Wednesday, June 23, 2010

A Picnic to Remember

County fairs aren't really my thing. The rows upon rows of apple pies and jam jars and foppishly coifed horses awaiting inspection seem a bit silly to me. And the petty dramas (will Mrs. Finnywick win the home preserves competition this year, or will the upstart Mrs. Winndefrock take the ribbon?) aren't my thing either. I grew up in the suburbs and now I live in the city and my mother never made jam, so I've always envisioned county fairs as a very rural, very Norman Rockwell thing. (That said, I did see a pretty good Guess Who concert at the San Mateo County Fair a few years ago...)

So you can imagine my surprise when I saw fliers for the "San Francisco Giants County Fair" posted along the Embarcadero right here in cosmopolitan San Francisco! Not only would there be ferris wheels and funnel cakes, but there would be an "Urban Eats" tent sponsored by CUESA with competitions for the best harvest basket, best homemade jam, best city-raised chicken eggs. That was more my style, and a great way to give urban food producers a taste of good old fashioned community.

Read on to see how things didn't work out quite the way I expected...

I wanted most to compete in the harvest basket competition, but nothing in my garden was nearing ripeness, so I settled on one of the more interesting categories: the seasonal picnic basket for two. It looked like the kind of thing we might be good at, so Tiffany and I set to work developing a menu of classic picnic dishes with a California/Mediterranean twist that would feature organic June produce available in the city's farmer's markets. We came up with the following:

Chicken Salad Sandwiches:
Grilled chicken tossed in salsa verde with radishes and artichoke hearts on a homemade pretzel roll.

Carrot Salad:
Roast baby carrots and snap peas with mint and scallions.

Potato Salad:
Roast potatoes and cauliflower tossed with capers, onions and olive oil.

Spicy frozen blueberry juice, with lime juice and cayenne pepper.

The salads were cribbed from recipes in Nate Appleman's A16 Food+Wine, and the juice was from Bryant Terry's Vegan Soul Kitchen. We've created a PDF copy of the packet we submitted for judging with the recipes for all of the dishes, which you can download here. The next step was to pack and present everything. We decided to use half-pint mason jars to pack things in individual portions and to reduce waste by eliminating the need for paper plates or cups. We stayed up late getting things just right, making the basket beautiful, and writing up recipes and sourcing information for all of the produce. We crossed our fingers and hoped that our hard work would go rewarded the next day...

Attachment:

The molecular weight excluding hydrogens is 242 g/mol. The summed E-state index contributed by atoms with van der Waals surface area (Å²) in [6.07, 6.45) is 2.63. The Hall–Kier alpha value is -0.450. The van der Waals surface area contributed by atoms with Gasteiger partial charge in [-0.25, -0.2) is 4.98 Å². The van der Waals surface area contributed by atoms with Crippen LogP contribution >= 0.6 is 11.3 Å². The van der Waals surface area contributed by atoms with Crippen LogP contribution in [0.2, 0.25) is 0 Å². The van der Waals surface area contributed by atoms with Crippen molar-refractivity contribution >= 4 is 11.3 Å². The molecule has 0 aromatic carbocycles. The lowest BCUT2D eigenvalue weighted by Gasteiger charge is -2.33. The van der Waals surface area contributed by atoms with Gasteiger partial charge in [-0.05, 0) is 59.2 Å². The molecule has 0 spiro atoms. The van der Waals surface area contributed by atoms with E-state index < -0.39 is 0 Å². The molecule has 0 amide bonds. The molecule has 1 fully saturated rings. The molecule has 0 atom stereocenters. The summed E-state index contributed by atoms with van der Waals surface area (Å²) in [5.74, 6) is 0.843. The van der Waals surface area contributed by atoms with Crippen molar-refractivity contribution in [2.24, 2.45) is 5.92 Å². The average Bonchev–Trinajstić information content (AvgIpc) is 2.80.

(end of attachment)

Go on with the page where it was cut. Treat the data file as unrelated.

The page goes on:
...and I'm happy to say we won! In fact, ours was the only entry. In fact, the whole fair did turn out to be a bit of a disappointment. There were only a few entries in each section and things were looking pretty lonely. And the worst part was that everything was completely untouched: the jars were unopened, the pies were pristine, and our sandwiches were unopened! All that work adjusting the salt in the potatoes and making sure the chicken salad wasn't too oily went to waste, because the judges didn't want to "spoil the presentation"! Given that we laid out almost $35 at the Ferry Building farmer's market (rather that our usual, more populist Alemany) and lost some sleep to boot, it was a real disappointment. (But two Giant's tickets, $5 in credit to the CUESA farmer's market and a new Giant's hat were all nice prizes.)

I suppose that's the way that a lot of county fairs work, and it's an admirable attempt to create a community around urban food producers, but it seems a waste of effort on the competitor's part and a waste of opportunity on theirs. Nothing seems to confirm the idea idea that organic food is not a viable, everyday option for ordinary people more than putting beautiful, unopened food on display. Perhaps the "Boss of the Sauce" competition, which pits North Beach Italian restaurants against each other to discover the best pasta sauce in the city, would be a good template. At "Boss" the first 100 hundred audience members to get to the event get to be judges! We did it a few years ago and it was great fun (Emmy's Spaghetti Shack and Zuppa were our favorites, by the way).

Either way, we're glad to have had the chance to show off our skills and hope that this idea catches on like wildfire. Imagine a combination Boss of the Sauce, Maker's Faire, County Fair and BBQ competition... kinda makes you feel like eating right?! Hopefully we'll see enough interest in this kind of idea to see it blow up and rejuvenate the county fair scene, until then we'll be the ones with the fancy picnic basket, trying to figure out how to smuggle out a snack of spicy blueberry juice and chicken salad without the judges noticing!

1 comments: said...

Oh no! How disappointing that all that effort went to waste. But good for you for trying, in the long run, that's all that matters, right? I applaud you regardless. And I am quite envious that you live in San Francisco. I love that area. My sister lives in Novato nearby but I haven't been out to visit in years!